Yet if a refugee claim is found to be legitimate, the government still intends to produce more hoops to jump through, including a provision that bans a refugee from applying for permanent residency for five years after arriving.
Not only is this provision a clear violation of the United Nations Convention relating to the Status of Refugees as it refuses the right to assimilation and naturalization, but it is the cruel act of a government saying to someone who has already endured significant hardship, “You can stay and work to support yourself and your family and pay taxes and contribute to society, but at any moment we can decide to send you home if we feel like it. Also, by the way, you cannot leave, or you have to stay out”.
That does not perpetuate loyalty; it perpetuates resentment. This is from the same government that cut $53 million in funding to immigration settlement services across Ontario just before Christmas last year.
Guelph is a gateway community in Canada and 21% of its residents consider themselves immigrants.
Last week I attended the annual general meeting of the Guelph settlement services centre. This organization provides numerous programs to facilitate speedy integration of new immigrants into our community. Fifteen per cent of its budget was needlessly cut by a government that really does not understand the new face of Canada.
This year we watched as 492 Sri Lankan Tamil refugee claimants landed off our west coast. Barely a year before that, Canadians watched as a civil war tore apart that country. We watched incidents of terrorism and saw the squalor of poverty brought on by massive instability. Some 492 men, women and children packed themselves into a boat that was little more than a floating cargo hold and set out across the Pacific Ocean. There was little better about their accommodations for those months on the boat than the country they left for a better life. There was illness and death, but they came anyway.
Many of those refugees are still in detention, but there is no doubt that even the past year in prison here in Canada has been better than the wreckage of Sri Lanka. If members do not believe me, I would refer them to the comments of the Minister of Public Safety yesterday when he spoke during the debate on the justice omnibus bill. The minister said that often foreign prisoners would much prefer incarceration in Canadian jails than in their home countries, and by extension, would prefer detention in Canada to any refugee camp in the world. Really there is no disincentive in the bill for those who are seeking refuge here in Canada and even less for the real criminals in this situation, the human smugglers.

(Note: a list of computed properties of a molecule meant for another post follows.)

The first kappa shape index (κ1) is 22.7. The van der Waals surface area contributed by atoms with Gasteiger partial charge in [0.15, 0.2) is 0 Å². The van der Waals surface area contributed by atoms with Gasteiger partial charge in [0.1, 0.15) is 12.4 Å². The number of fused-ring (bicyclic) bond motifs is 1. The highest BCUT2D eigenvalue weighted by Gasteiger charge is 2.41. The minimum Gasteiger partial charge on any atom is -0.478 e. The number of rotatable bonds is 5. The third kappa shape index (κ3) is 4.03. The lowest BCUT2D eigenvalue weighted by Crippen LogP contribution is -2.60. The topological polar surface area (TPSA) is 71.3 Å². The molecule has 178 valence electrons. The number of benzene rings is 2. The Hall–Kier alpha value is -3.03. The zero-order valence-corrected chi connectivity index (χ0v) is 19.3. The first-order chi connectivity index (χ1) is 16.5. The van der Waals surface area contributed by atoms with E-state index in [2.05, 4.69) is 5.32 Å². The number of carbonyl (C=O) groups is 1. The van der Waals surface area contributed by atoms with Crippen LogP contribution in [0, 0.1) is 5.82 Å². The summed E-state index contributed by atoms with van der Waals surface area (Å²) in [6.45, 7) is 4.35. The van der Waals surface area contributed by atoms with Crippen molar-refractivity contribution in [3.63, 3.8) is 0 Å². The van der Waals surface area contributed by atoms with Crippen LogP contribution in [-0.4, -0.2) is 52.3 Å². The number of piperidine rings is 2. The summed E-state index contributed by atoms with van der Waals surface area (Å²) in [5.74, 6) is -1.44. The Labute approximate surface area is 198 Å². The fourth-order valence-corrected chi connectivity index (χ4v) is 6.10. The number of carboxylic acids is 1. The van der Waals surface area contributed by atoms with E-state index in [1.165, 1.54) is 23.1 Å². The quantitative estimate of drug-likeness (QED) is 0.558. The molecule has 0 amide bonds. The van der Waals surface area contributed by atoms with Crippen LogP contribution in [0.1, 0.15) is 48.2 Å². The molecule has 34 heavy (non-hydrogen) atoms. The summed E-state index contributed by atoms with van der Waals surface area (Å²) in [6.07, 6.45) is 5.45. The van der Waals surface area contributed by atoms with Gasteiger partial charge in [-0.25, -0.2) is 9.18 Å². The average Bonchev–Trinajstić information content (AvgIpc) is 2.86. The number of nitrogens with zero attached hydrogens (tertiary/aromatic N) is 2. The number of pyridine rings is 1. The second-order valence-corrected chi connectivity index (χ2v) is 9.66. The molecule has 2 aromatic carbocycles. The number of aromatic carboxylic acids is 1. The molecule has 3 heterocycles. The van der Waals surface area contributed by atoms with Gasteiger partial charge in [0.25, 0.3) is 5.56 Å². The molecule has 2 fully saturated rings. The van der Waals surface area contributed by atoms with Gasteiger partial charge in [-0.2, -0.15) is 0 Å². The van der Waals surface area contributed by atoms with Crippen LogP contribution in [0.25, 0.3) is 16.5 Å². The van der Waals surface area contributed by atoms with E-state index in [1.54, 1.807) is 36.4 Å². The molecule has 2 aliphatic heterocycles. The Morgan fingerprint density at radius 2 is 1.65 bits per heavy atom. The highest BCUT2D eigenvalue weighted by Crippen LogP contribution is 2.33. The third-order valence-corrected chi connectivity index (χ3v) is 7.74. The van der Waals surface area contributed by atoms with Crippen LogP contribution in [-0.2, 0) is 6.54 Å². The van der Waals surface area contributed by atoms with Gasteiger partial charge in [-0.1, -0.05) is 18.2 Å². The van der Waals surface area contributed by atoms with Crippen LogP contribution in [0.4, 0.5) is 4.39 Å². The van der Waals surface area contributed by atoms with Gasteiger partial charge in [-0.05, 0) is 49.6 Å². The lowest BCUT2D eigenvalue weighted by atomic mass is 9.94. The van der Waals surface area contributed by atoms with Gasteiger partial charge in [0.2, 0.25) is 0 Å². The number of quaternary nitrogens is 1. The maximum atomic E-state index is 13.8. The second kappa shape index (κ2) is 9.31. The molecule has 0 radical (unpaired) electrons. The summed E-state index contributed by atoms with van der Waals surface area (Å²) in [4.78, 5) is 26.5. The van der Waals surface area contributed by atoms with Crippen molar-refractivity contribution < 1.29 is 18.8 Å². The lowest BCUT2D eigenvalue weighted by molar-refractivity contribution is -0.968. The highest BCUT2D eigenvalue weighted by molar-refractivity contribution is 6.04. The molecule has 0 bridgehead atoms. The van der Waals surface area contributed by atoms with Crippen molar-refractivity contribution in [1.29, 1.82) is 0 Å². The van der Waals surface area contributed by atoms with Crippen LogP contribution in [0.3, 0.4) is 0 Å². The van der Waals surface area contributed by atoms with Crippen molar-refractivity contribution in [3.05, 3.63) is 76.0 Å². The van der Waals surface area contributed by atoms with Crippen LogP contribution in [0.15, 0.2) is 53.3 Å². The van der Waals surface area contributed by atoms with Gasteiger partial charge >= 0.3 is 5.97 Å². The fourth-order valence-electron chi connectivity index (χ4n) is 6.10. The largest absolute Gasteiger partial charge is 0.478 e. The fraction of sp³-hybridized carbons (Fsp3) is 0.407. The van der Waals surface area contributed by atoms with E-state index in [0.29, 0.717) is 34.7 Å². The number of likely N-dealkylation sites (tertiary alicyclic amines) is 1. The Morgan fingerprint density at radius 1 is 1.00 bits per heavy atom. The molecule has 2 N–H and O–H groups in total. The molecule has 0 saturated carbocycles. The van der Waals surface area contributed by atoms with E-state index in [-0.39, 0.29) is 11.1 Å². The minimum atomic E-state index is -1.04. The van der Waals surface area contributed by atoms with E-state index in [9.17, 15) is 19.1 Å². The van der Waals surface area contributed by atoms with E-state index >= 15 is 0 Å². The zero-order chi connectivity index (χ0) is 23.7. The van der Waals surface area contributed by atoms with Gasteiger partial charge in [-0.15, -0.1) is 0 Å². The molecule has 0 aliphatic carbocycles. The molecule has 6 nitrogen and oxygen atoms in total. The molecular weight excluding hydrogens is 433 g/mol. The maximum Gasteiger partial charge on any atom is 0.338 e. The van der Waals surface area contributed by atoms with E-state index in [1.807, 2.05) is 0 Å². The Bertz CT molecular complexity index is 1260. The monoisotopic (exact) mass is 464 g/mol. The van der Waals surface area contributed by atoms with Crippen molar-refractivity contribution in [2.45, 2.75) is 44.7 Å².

In the face of an uncertain world with increasing costs of food causing global unrest and climate change creating even larger displacements of people from African and other countries, refugee claims will only increase. Already we need measures much more creative than what is in the bill. Instead of trying to satisfy a small though vocal base by ideological legislation that looks tough but accomplishes nothing, Canada needs to begin looking to bigger and longer term solutions. We need to engage internationally in programs to deal with immigration and refugees.
Human smuggling is a scourge that will only get worse if we do not actually combat human smugglers instead of penalizing refugees. As a maritime country, we are a natural destination for boatloads of displaced immigrants. Efforts at the UN with maritime and non-maritime countries will need to be undertaken to ensure that all nations assume their responsibility to help refugee claimants.
Just as we need to be smarter on crime, we especially need to be smarter on immigration. Canada is a beacon of light for people around the world. We cannot shut our doors and turn our backs on men and women, families, seeking a better life. But we also cannot allow criminals to take advantage of the system and make money off of refugees who are only looking to escape persecution, violence and oppression.
Bill C-4 is not the right answer to what will be a defining issue for many years to come.